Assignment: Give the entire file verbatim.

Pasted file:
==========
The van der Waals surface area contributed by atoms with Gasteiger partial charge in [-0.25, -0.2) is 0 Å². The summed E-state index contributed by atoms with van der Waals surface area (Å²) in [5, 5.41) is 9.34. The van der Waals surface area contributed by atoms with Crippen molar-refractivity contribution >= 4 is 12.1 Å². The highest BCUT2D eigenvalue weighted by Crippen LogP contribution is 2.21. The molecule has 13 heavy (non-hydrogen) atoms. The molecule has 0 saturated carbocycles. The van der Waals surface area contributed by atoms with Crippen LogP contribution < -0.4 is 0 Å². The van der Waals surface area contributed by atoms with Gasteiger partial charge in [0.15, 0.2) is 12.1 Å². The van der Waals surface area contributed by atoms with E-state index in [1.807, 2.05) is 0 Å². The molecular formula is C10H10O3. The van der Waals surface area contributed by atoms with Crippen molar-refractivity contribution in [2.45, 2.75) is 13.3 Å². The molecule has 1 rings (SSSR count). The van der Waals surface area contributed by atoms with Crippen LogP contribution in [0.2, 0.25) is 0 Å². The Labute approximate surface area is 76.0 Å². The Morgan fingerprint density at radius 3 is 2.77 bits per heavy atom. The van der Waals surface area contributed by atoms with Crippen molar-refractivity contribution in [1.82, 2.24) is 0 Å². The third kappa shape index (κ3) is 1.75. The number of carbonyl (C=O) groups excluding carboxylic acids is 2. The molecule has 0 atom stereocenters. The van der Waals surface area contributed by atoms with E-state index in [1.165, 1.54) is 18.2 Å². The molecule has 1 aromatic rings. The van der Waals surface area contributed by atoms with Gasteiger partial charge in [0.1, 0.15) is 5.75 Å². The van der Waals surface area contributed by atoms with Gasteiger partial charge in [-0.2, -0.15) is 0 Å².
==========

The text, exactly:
The van der Waals surface area contributed by atoms with Gasteiger partial charge in [-0.25, -0.2) is 0 Å². The summed E-state index contributed by atoms with van der Waals surface area (Å²) in [5, 5.41) is 9.34. The van der Waals surface area contributed by atoms with Crippen molar-refractivity contribution >= 4 is 12.1 Å². The highest BCUT2D eigenvalue weighted by Crippen LogP contribution is 2.21. The molecule has 13 heavy (non-hydrogen) atoms. The molecule has 0 saturated carbocycles. The van der Waals surface area contributed by atoms with Crippen LogP contribution < -0.4 is 0 Å². The van der Waals surface area contributed by atoms with Gasteiger partial charge in [0.15, 0.2) is 12.1 Å². The van der Waals surface area contributed by atoms with E-state index in [1.807, 2.05) is 0 Å². The molecular formula is C10H10O3. The van der Waals surface area contributed by atoms with Crippen molar-refractivity contribution in [2.45, 2.75) is 13.3 Å². The molecule has 1 rings (SSSR count). The van der Waals surface area contributed by atoms with Crippen LogP contribution in [0.2, 0.25) is 0 Å². The Labute approximate surface area is 76.0 Å². The Morgan fingerprint density at radius 3 is 2.77 bits per heavy atom. The van der Waals surface area contributed by atoms with Crippen molar-refractivity contribution in [1.82, 2.24) is 0 Å². The third kappa shape index (κ3) is 1.75. The number of carbonyl (C=O) groups excluding carboxylic acids is 2. The molecule has 0 atom stereocenters. The van der Waals surface area contributed by atoms with E-state index in [1.165, 1.54) is 18.2 Å². The molecule has 1 aromatic rings. The van der Waals surface area contributed by atoms with Gasteiger partial charge in [0.1, 0.15) is 5.75 Å². The van der Waals surface area contributed by atoms with Gasteiger partial charge in [-0.2, -0.15) is 0 Å².